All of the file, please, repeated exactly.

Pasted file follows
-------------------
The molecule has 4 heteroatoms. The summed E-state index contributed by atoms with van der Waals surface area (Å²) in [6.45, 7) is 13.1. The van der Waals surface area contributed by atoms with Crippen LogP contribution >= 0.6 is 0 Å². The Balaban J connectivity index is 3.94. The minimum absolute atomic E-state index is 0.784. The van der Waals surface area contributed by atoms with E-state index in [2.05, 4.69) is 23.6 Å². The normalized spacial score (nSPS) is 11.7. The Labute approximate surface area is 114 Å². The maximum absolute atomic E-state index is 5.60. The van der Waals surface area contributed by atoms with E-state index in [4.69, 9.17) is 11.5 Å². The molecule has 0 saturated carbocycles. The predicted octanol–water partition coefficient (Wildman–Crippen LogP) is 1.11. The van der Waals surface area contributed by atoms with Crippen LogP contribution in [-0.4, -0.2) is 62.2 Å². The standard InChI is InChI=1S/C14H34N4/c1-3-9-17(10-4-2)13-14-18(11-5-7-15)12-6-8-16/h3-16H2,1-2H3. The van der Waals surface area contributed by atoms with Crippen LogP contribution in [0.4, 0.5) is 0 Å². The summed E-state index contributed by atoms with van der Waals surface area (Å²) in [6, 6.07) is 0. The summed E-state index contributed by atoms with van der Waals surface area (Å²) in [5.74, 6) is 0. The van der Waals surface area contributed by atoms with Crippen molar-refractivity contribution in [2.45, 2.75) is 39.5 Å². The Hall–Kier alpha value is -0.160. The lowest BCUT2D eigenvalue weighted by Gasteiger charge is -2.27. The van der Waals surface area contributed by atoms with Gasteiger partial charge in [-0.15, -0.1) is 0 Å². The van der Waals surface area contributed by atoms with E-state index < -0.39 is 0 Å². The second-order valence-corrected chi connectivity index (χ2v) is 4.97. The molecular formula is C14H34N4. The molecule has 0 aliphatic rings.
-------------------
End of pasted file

The molecule has 4 heteroatoms. The summed E-state index contributed by atoms with van der Waals surface area (Å²) in [6.45, 7) is 13.1. The van der Waals surface area contributed by atoms with Crippen LogP contribution >= 0.6 is 0 Å². The Balaban J connectivity index is 3.94. The minimum absolute atomic E-state index is 0.784. The van der Waals surface area contributed by atoms with E-state index in [2.05, 4.69) is 23.6 Å². The normalized spacial score (nSPS) is 11.7. The Labute approximate surface area is 114 Å². The maximum absolute atomic E-state index is 5.60. The van der Waals surface area contributed by atoms with E-state index in [4.69, 9.17) is 11.5 Å². The molecule has 0 saturated carbocycles. The predicted octanol–water partition coefficient (Wildman–Crippen LogP) is 1.11. The van der Waals surface area contributed by atoms with Crippen LogP contribution in [-0.4, -0.2) is 62.2 Å². The standard InChI is InChI=1S/C14H34N4/c1-3-9-17(10-4-2)13-14-18(11-5-7-15)12-6-8-16/h3-16H2,1-2H3. The van der Waals surface area contributed by atoms with Crippen LogP contribution in [0.4, 0.5) is 0 Å². The summed E-state index contributed by atoms with van der Waals surface area (Å²) in [6, 6.07) is 0. The summed E-state index contributed by atoms with van der Waals surface area (Å²) in [5.74, 6) is 0. The van der Waals surface area contributed by atoms with Crippen molar-refractivity contribution in [2.45, 2.75) is 39.5 Å². The Hall–Kier alpha value is -0.160. The lowest BCUT2D eigenvalue weighted by Gasteiger charge is -2.27. The van der Waals surface area contributed by atoms with Gasteiger partial charge in [-0.15, -0.1) is 0 Å². The van der Waals surface area contributed by atoms with E-state index < -0.39 is 0 Å². The second-order valence-corrected chi connectivity index (χ2v) is 4.97. The molecular formula is C14H34N4. The molecule has 0 aliphatic rings.